Today was a big day in Cambridge World. The Duchess launched a new mental health project attached to her focus area under the Heads Together umbrella – childhood development and early intervention. Working with Place2Be and the Anna Freud Centre, both of whom she’s carried out engagements with this month, as well as Young Minds UK, she announced the launch of a new online resource for teachers housing information and materials that will help them support their students.
It was announced today that Princess Eugenie, younger daughter of the Duke of York and his ex-wife, Sarah, Duchess of York, is engaged to her long-time boyfriend, Jack Brooksbank. The couple are due to wed this autumn at St. George’s Chapel, Windsor – the same venue at which Prince Harry and Meghan Markle will marry in May.
The slow few weeks that used to make up the royal calendar as the family returned to work after the Christmas holiday are more and more a thing of the past – at least for the younger generation. The Duchess of Cambridge has already carried out four solo engagements in London and one away day in Coventry with the Duke of Cambridge, while Kensington Palace announced at the end of last week that she’s due to launch a new mental health project for children with Place2Be, the Anna Freud Centre and Young Minds UK on Tuesday. On Wednesday, she’ll follow that up with an engagement focused on her new area of interest: maternal mental health. And all of this comes before she and William carry out their tour of Stockholm and Oslo at the end of the month.
Joan of England came into the world at some point between December 1333 and February 1334, the second daughter and third child of Edward III and his wife, Philippa of Hainaut. By the time of her birth, the succession had been secured via her elder brother, Prince Edward, and an elder sister, Isabel, while the minority government held by her grandmother, Isabelle of France, and her lover, Roger Mortimer, had been cast aside by her father a few years previously.
Like all the daughters of George III and Charlotte of Mecklenburg-Strelitz, Princess Mary’s life was a little bit tragic and a little bit mundane. Born in April 1776, Mary was the first of her parents’ children to arrive in the middle of the American Revolution. Ten other children preceded her in the royal nursery, but few of them would be able to match Mary in confidence or spirit, both of which may very well have stemmed from the fact she was early on considered the most attractive of her siblings.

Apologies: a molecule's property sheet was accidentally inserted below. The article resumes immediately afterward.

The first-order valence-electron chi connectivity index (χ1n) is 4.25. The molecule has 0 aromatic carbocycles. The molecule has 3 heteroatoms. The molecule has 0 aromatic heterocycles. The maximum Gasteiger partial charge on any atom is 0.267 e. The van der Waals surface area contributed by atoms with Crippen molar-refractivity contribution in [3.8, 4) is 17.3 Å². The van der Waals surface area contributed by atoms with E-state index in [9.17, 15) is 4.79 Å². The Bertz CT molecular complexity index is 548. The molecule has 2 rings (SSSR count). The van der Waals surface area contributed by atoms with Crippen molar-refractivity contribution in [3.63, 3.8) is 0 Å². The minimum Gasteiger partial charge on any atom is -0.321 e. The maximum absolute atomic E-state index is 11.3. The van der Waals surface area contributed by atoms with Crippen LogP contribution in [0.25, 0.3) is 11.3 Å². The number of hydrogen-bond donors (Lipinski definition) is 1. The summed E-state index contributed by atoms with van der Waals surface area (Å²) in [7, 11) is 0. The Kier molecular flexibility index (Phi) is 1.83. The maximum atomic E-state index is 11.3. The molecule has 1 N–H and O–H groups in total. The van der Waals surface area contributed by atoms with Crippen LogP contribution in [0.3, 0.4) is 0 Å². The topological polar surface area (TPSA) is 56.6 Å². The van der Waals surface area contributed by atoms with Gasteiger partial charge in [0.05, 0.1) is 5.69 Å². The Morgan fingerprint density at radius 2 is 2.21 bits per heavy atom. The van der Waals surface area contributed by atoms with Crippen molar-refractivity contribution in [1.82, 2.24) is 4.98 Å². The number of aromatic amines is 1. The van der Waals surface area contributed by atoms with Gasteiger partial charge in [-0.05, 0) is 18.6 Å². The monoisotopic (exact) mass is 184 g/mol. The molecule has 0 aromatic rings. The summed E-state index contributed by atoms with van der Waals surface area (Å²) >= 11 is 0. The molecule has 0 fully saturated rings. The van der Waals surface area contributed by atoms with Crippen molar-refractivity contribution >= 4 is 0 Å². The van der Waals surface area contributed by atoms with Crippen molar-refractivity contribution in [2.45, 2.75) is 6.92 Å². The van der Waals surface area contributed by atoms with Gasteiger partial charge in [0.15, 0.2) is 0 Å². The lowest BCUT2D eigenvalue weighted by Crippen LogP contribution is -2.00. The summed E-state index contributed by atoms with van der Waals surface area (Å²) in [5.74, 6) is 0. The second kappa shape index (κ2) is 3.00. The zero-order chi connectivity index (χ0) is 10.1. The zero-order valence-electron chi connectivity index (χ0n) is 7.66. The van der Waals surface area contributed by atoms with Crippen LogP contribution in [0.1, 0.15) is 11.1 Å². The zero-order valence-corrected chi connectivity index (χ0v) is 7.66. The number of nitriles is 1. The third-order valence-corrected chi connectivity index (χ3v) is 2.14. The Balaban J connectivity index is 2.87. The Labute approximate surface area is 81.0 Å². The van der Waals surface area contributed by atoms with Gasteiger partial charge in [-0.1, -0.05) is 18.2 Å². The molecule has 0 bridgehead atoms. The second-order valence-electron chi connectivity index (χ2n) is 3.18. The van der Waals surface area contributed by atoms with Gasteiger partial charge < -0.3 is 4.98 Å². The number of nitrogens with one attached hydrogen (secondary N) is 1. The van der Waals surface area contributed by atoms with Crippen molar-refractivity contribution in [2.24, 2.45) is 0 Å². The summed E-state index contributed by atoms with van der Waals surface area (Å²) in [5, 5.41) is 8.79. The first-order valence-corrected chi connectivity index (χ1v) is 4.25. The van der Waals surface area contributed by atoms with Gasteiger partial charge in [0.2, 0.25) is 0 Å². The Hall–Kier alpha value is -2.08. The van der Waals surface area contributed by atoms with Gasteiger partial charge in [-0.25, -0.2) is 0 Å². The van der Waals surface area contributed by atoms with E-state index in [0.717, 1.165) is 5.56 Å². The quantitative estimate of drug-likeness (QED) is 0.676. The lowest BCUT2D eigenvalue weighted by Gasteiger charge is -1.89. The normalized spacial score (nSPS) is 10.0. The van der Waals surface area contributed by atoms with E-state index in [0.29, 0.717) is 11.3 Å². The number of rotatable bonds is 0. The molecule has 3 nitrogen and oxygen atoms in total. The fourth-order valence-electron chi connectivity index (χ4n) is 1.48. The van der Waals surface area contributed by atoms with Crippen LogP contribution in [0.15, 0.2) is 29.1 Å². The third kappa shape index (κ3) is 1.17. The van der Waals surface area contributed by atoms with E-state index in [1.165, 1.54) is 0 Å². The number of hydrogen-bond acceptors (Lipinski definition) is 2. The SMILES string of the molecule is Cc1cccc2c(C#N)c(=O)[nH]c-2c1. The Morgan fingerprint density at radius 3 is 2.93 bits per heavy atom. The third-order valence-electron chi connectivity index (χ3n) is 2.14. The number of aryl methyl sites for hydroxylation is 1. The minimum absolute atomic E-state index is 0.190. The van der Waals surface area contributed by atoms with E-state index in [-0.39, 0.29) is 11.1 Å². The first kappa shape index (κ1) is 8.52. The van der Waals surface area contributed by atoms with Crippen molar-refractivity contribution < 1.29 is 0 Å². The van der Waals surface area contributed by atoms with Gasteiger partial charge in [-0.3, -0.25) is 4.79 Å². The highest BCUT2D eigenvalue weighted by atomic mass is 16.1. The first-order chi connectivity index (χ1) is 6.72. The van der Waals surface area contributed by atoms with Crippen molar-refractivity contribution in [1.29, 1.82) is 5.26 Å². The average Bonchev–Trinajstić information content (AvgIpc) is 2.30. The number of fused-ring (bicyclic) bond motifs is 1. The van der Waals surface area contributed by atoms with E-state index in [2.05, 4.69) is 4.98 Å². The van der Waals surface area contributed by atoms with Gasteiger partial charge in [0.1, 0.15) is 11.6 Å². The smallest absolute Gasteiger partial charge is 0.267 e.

Prince Harry and Meghan Markle’s day started with, well, a delay. Thanks to an issue with the train, the couple was about an hour late when they finally arrived in Cardiff, Wales. Even that – or the slight rain that started – couldn’t put a damper on the crowds who assembled to greet them, many of them who started gathering as early as 6 am.
If you missed it, you can find coverage of today’s morning engagement at Great Ormond Street Hospital here. Otherwise, let’s get into it: the Duchess of Cambridge spent her afternoon at Bond Primary School in Mitcham to highlight the work of the Wimbledon Junior Tennis Initiative (WJTI).
Another day, another color. Earlier today (much earlier, actually – apols for the delay), the Duchess of Cambridge carried out two engagements in London. We’ll cover them in separate posts, so let’s jump right in to her morning.
The Duke and Duchess of Cambridge carried out a handful of engagements in Coventry today, including visits to the local cathedral, university and a youth organization. As with the couple’s recent day in Birmingham and their attendance at the media summit in Manchester, it represents a renewed focus on ensuring the two are a presence throughout Britain.
About a year ago we covered the early Howards, including John, 1st Duke of Norfolk who saw his rise through the Yorkist kings, and his son, Thomas, Earl of Surrey, who managed to work his way into the favor of Henry VII. The family’s ascent was solidified by the 1495 marriage of Thomas’s eldest son and heir to Queen Elizabeth’s younger sister, Anne. Unfortunately the only product of the marriage was a short-lived son who passed away around the age of 10. Anne herself died of unknown causes in 1511 and her widower found himself in need of another wife.